The Jack Ryan project was a major promotion for the Amazon Jack Ryan TV series, which we worked on for our friends at We Make Stuff Happen, writing a lot of the software which drove the stand. It was probably the most complex event we’ve worked on, comprising multiple sets of computers, each with a job to do. The initial execution was very quick, with refinements coming later as the stand went to different events.
The stand was a mock CIA testing/recruiting location. People would register, receive printed identity card, and work through games designed to test their shooting prowess and analytical and memory skills. They used the card to log in to each game, and then see their results on a final score screen. All in all, lots of moving parts.
We set up the registration desk with two identical workstations. Each had commercial card printing software, a card printer, and stacks of blank RFID tagged cards. The users gave their details, had a headshot taken, and received an identity card; their details were recorded in a database.
Within the stand, Raspberry Pis powered most of the user interactions. We used commercial card readers to capture when the users tapped-in to a game, with the Pi transmitting back to the central server running on a laptop on the front desk. Users went through in groups of up to four people at a time.
The shooting range used bespoke software usually used for training police tactical response teams. The crew member in charge used a tablet to record the users’ scores when they completed the game.
After the shooting test, they went upstairs for the analytical test. They tapped-in to start a trailer for the Jack Ryan TV series. Afterwards, there was a quiz on what they had seen, along with some math and word-play questions, with multiple choice answers on a touch screen.
After the analytical test, they would head out of the stand proper to a console where they could touch in with their cards to see how they had scored, and what assignment they had achieved. Players whose shooting score was higher were “Agents,” while those who did better on the quiz were “Analysts”. There was a high score tablet on the side of the stand for the top ten players during the current event.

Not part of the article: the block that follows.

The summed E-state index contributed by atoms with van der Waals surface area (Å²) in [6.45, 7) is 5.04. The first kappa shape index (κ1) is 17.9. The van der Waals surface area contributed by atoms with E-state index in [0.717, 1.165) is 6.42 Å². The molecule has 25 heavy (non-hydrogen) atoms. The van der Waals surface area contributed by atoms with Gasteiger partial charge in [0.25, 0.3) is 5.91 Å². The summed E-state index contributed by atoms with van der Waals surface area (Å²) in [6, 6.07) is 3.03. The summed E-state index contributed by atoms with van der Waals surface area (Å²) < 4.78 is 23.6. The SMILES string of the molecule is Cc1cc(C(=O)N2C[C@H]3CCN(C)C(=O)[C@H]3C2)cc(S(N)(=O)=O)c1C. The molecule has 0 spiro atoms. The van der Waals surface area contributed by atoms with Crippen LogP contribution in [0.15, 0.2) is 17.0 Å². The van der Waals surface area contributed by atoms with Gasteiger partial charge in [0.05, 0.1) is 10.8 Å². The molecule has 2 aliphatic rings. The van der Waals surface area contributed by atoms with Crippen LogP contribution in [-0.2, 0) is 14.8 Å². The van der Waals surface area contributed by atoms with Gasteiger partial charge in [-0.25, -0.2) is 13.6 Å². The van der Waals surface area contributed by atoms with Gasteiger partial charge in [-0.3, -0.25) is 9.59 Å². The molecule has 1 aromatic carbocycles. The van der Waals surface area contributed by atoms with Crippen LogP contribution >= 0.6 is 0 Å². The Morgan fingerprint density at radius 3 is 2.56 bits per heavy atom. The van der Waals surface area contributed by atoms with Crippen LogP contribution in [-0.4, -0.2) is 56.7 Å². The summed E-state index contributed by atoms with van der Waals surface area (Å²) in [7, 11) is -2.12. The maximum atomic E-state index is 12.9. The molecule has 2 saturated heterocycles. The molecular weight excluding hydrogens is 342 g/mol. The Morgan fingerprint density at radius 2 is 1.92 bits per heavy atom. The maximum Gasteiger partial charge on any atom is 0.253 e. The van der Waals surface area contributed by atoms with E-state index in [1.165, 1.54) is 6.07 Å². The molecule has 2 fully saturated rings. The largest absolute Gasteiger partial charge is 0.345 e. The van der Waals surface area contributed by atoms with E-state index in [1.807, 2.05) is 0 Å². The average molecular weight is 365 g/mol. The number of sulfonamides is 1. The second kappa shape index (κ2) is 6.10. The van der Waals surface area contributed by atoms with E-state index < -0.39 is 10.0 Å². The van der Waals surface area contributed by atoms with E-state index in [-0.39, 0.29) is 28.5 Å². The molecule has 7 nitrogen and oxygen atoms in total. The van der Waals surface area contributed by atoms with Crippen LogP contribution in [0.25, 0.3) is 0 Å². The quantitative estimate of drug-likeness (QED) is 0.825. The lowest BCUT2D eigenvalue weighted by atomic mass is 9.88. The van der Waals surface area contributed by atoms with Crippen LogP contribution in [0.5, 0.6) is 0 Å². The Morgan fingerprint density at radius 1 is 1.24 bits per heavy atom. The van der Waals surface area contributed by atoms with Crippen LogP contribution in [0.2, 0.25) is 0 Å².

The software used a Dropwizard server, with a MySQL database for the card and user data (the card software dictated our database server choice – MySQL was the closest to an Open Source option). We used an AngularJS web application for all of the user-facing screens, including the quiz, score display, and card touch-ins. The server itself was a well-specced, if ancient, Thinkpad that we have used on a number of events, while the Raspberry Pis were almost all model 3Bs, with one or two 3B+s. With the exception of the registration workstations, all of the machines were running Linux (Raspbian/Mint Xfce).
We found that the trailer was too large to easily serve over wireless to the aptitude test machines, so had to install that on a local webserver on the machines themselves – lighttpd to the rescue!
(We eventually switched to hard-wired networking, due to reliability issues with wireless in some of the venues – things that were fine during the build process stopped working when the hall’s internal wireless was turned on and hundreds of people were in the room.)
The initial event for the stand was at MCM ComicCon at the eXcel centre in London, followed by events in Stuttgart, London’s Olympia, and finally at GamesCom in Cologne. We re-worked the software for the two events in Germany to allow changing the language used for the cards, aptitude test, and the trailer. Over the course of the events we made other refinements.
The stand itself was built from two shipping containers, on a 10×10 metre base, with metal detectors at the entrance that alerted randomly. At the comic conventions, it was among the larger exhibits.
This may be an indication of our innocence, but GamesCom was the largest indoor event that we have ever attended. Our ten-metre square stand was minuscule in comparison with every other stand in the same area, and in fact, the whole event (with the exception of the specialist stands selling comics and paraphernalia).
It was a great challenge to be a part of, and we were tremendously proud of how well things came together. We hope that the 6400 or so people who visited the stands enjoyed themselves!